Texas has ongoing initiatives to downsize the number of residents living in its’ 13 State Supported Living Centers (SSLCs) to ensure that people with intellectual and developmental disabilities (IDD) can live in the least restrictive environment possible. Successfully transitioning services from large state-run institutions to community based settings requires a concerted effort and frequent stakeholder feedback. By examining census data, referral outcomes, and community transition return rates, service systems can be improved and effectively coordinated.
Census Management of SSLCs
Overall, the census of SSLCs has continued to decrease with total reduction of 35 percent between 2007 and 2015. Since 2006, Austin SSLC has seen the largest reduction in census (56%) followed by Mexia (48%). Excluding Rio Grande, San Antonio SSLC had the lowest percentage (21%) of decrease.
Every year, SSLC residents and their legally authorized representatives participate in the Community Living Options Information Process (CLOIP). CLOIP provides opportunities to learn about other living arrangements and make preferences known. When an SSLC resident or their legally authorized representative (LAR) indicates an interest in community transition, the interdisciplinary team (IDT) evaluates and either recommends or does not recommend the person for transition. In the best case scenario, the person’s request should be honored within six of months of the IDT’s recommendation. LAR objection is the most common reason that individuals who are recommended for community transition do not move to the community. IDT decisions are the next most common barrier. An IDT may decline to recommend a person for community transition based on inaccurate assessments of the level of individual medical and behavioral support needs or the capacity of the community to support those needs.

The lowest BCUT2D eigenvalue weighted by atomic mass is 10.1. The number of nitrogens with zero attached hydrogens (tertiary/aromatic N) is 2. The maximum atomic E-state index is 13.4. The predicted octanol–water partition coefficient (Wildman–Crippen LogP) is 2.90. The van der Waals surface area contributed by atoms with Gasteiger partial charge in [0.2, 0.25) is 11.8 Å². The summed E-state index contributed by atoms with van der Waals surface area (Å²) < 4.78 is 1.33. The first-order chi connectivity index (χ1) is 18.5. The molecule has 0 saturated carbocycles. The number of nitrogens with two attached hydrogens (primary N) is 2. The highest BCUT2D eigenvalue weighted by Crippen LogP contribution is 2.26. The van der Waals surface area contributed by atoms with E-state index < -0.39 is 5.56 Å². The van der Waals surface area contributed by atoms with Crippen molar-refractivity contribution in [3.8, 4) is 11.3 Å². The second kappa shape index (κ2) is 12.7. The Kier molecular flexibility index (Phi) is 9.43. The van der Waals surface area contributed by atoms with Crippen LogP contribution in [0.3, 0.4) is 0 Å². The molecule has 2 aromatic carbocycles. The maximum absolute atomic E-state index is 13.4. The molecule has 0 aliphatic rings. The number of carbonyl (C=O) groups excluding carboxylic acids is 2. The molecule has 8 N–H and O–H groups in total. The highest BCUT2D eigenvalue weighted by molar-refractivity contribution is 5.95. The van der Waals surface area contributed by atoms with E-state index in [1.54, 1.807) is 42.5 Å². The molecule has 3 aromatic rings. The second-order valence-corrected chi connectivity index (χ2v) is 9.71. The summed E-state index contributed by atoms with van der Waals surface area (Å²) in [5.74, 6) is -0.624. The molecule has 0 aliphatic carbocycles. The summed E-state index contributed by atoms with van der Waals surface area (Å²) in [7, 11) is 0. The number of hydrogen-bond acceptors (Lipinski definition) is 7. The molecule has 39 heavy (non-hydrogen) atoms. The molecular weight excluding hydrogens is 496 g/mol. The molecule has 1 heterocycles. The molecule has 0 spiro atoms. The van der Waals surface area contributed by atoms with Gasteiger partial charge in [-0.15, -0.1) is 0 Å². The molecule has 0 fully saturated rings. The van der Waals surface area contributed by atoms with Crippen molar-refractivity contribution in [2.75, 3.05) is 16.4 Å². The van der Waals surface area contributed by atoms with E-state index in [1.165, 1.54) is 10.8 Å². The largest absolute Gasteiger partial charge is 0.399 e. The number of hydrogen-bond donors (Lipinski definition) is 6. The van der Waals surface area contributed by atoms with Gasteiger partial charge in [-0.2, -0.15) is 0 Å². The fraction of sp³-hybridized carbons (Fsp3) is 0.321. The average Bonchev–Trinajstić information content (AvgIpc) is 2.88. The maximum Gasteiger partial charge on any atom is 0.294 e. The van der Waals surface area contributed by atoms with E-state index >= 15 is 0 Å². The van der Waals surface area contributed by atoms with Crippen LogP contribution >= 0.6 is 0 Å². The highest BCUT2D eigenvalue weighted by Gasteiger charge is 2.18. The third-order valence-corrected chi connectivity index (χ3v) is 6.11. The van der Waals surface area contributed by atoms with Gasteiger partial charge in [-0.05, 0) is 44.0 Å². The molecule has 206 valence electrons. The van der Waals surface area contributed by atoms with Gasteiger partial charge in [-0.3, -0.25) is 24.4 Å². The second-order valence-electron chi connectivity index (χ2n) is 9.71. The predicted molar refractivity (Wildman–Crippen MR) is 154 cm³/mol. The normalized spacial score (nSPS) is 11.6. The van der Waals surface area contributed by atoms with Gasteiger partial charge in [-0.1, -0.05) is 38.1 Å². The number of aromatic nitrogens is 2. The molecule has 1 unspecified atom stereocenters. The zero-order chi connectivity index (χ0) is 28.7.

In direct response to the Supreme Court’s Olmstead decision, Texas initiated the Promoting Independence Plan to offer community options so individuals could choose to live in the most integrated setting appropriate to their needs. Most referrals result in transition, however LAR choice and IDT decision frequently prevent community transition from happening. Just 32 percent of total referrals in FY 2015 have resulted in transitions so far, a 30 percent reduction in comparison to 62 percent of referrals resulting in transitions in FY 2014.
After a person transitions into a community-setting, monitoring visits are conducted at 7, 45, and 90 days to assess whether the supports and services remain in-place to facilitate a successful transition to an alternative community setting. If the IDT becomes aware of an event that might disrupt community transition within the first 12 months, it will meet with the post-move monitor, admission/placement coordinator, and the local IDD authority to address the event.
Community transitions are generally successful. With an average return rate of 5 percent since 2006, an overwhelming majority of people choosing a different living option are gaining independence outside of an institutional setting.